(CNN) -- U.S. President Barack Obama wrapped up his visit to South Africa on Sunday with a visit to the prison cell where anti-apartheid leader Nelson Mandela was held and a call to students to help build a new Africa.
Speaking at the University of Cape Town, Obama said a rising Africa offers new hope for a continent where more than 60% of the population is under 35. But he said Africa's economic growth and political progress in African states "rests on a fragile foundation," still vulnerable to corruption, repression and inequality.
"Just like previous generations, you've got choices to make. You get to decide where the future lies," he said.
"You've got time and numbers on your side, and you'll be making decisions long after politicians like me have left the scene," he added. "And I can promise you this: The world will be watching what decisions you make."
Obama told students that the American college campaigns against investment in apartheid-era South Africa in the 1980s inspired him to get involved in a public cause for the first time. Cape Town University was the site of a famous speech by Sen. Robert F. Kennedy at the height of apartheid in 1966, and Obama said the leadership of figures like Kennedy, the now-ailing Mandela and Indian independence leader Mahatma Gandhi -- who began his career as a lawyer in South Africa -- "stand as a challenge to your generation."
"They tell you that your voice matters," he said. "Your ideals, your willingness to act on those ideas, your choices can make a difference. And if there's any country in the world that shows the power of human beings to effect change, this is the one."
Obama spoke after touring Robben Island, where Mandela was held during most of his 27 years in prison for fighting South Africa's now-dismantled system of white minority rule and racial segregation. The president spent a few minutes in the cell where Mandela slept during that stretch, quietly contemplating the concrete walls and the mat that served as a bed.
Veteran anti-apartheid activist Ahmed Kathrada, who had been imprisoned with Mandela on the island, was the first family's guide during the visit.
Obama had visited the island prison once before, in 2006. Sunday's visit was the first for the family members who accompanied him -- first lady Michelle Obama; the couple's daughters, Sasha and Malia; Mrs. Obama's mother, Marian Robinson; and a cousin, Leslie Robinson.
"For me to be able to bring my daughters there and teach them the history of that place and this country ... that's a great privilege and a great honor," Obama told the students.
Obama also visited the anti-HIV program now led by Desmond Tutu, the former Anglican archbishop of Cape Town and another leading anti-apartheid campaigner. While Obama praised the center's battle against HIV, the virus that causes AIDS, Tutu urged Obama to keep up his efforts to restart Israeli-Palestinian peace talks and close the U.S. prison camp at Guantanamo Bay, Cuba.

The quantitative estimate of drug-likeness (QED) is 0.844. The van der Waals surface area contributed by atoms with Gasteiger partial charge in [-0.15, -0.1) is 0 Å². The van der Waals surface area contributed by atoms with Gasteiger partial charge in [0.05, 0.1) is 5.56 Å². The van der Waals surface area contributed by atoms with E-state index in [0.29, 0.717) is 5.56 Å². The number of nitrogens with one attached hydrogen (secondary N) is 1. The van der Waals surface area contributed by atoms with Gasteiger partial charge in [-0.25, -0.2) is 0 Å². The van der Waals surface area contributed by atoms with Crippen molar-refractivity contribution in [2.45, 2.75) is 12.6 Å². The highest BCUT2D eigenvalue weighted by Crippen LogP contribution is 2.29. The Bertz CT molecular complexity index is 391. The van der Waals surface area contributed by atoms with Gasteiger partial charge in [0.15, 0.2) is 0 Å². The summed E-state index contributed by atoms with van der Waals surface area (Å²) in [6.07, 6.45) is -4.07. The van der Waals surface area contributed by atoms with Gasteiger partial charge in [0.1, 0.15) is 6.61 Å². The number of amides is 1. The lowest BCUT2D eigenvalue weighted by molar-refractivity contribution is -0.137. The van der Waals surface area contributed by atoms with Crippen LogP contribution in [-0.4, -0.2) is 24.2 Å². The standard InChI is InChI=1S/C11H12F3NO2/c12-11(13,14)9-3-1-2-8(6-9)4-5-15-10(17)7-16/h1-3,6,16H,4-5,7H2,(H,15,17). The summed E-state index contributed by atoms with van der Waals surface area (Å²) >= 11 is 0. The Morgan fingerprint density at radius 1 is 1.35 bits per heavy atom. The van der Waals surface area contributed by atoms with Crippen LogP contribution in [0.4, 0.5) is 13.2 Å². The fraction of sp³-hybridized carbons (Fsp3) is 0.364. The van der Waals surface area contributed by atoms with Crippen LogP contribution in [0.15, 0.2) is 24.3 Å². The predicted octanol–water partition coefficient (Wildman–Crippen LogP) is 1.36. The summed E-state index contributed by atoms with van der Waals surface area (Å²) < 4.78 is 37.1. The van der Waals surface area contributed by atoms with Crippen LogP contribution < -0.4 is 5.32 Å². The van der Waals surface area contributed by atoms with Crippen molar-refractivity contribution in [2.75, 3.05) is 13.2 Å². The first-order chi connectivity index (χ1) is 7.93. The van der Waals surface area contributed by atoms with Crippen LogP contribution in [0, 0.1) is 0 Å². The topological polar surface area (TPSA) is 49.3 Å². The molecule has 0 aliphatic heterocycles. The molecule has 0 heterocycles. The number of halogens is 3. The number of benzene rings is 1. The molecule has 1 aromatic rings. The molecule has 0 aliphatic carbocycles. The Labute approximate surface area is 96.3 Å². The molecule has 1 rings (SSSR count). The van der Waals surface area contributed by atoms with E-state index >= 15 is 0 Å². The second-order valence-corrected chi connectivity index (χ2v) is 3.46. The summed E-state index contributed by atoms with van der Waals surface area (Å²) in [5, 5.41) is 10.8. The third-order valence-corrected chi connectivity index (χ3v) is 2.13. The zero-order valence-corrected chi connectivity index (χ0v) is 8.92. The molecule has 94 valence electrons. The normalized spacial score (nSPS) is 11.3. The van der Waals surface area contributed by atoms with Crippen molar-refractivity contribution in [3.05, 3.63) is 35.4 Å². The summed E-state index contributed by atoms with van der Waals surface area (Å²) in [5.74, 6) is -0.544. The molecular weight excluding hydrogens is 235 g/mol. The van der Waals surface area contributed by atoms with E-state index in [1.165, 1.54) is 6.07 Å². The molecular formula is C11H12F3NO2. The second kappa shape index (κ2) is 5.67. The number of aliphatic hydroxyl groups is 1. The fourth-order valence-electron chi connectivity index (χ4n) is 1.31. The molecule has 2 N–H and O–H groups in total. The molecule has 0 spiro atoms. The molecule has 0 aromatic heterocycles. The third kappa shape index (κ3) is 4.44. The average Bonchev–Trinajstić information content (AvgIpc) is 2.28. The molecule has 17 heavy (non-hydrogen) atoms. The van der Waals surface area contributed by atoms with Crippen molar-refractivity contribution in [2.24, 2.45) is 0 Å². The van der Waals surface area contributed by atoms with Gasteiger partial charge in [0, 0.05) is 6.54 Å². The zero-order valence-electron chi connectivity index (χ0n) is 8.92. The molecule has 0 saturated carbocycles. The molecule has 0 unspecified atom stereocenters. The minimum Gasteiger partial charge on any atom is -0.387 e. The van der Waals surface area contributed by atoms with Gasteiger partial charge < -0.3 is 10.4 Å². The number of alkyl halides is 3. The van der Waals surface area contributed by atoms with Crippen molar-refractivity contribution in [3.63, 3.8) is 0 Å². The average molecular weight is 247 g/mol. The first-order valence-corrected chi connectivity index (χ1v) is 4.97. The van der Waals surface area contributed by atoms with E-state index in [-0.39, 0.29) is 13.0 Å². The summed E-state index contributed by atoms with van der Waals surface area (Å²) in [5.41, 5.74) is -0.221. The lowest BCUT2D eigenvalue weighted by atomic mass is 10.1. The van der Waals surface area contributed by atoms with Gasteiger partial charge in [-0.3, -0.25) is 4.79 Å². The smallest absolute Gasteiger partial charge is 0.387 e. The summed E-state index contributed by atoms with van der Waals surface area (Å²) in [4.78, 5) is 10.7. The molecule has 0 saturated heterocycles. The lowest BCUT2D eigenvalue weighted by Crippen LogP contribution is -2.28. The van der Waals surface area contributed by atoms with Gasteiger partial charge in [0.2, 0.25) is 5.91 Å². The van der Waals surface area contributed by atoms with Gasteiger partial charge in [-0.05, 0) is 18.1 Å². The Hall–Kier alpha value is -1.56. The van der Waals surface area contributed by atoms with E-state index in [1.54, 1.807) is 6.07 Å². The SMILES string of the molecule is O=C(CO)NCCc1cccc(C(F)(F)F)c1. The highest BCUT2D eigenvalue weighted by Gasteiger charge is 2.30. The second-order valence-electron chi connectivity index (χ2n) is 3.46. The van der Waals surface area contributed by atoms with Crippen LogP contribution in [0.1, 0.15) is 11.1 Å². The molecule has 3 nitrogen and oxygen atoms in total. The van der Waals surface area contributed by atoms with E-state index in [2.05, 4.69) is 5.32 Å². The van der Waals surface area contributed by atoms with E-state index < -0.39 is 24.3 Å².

"As you have been here before to Africa, you have heard us speak of something called 'ubunto,' " Tutu said. "Your success is our success. Your failure, whether you like it or not, is our failure. And so we want to show you that we pray for you to be a great success."
Mandela, 94, has been in a Pretoria hospital for more than three weeks and has been in critical condition since June 23. He was hospitalized for a lung infection that has plagued him since his days on Robben Island.
Obama met some of Mandela's relatives Saturday and spoke by telephone with his wife, who maintains a vigil by his bedside.
The president's decision not to visit the hospital was out of respect for the family's wishes, according to the White House.
"I expressed my hope that Madiba draws peace and comfort from the time that he is spending with loved ones and also expressed my heartfelt support for the entire family as they work through this difficult time," Obama said, referring to Mandela by his clan name.
A meeting between the U.S. president and Mandela would have had historic significance. Like Obama, Mandela broke through racial barriers to become the first black president of his country. The two met when Obama was a senator.
Mandela became an international figure for his fight against apartheid. He was elected to the nation's highest office in 1994, four years after his release from prison, and remains popular worldwide as an icon of peaceful reconciliation.
Obama's visit to Africa's biggest economy is part of a three-nation trip that started in Senegal and will end in Tanzania this week.
It aims to bolster U.S. investment opportunities, address development issues such as food security and health, and promote democracy. It comes as China aggressively engages the continent, pouring billions of dollars into it and replacing the United States as Africa's largest trading partner.
During the trip, Obama pledged $7 billion to help combat frequent power blackouts in sub-Saharan Africa. The "Power Africa" campaign aims to double access to electricity throughout the region, extending service to 20 million new businesses and homes, the White House said.
"Access to electricity is fundamental to opportunity in this age. It's the light that children study by, the energy that allows an idea to be transformed into a real business. It's the lifeline for families to meet their most basic needs, and it's the connection that's needed to plug Africa into the grid of the global economy," Obama said at Cape Town University.
His visit also included a town hall with young people in Soweto, a Johannesburg neighborhood at the heart of the anti-apartheid struggle. He also held bilateral talks with South African President Jacob Zuma in Pretoria, with trade high on the agenda.
CNN's Laura Smith-Spark contributed to this report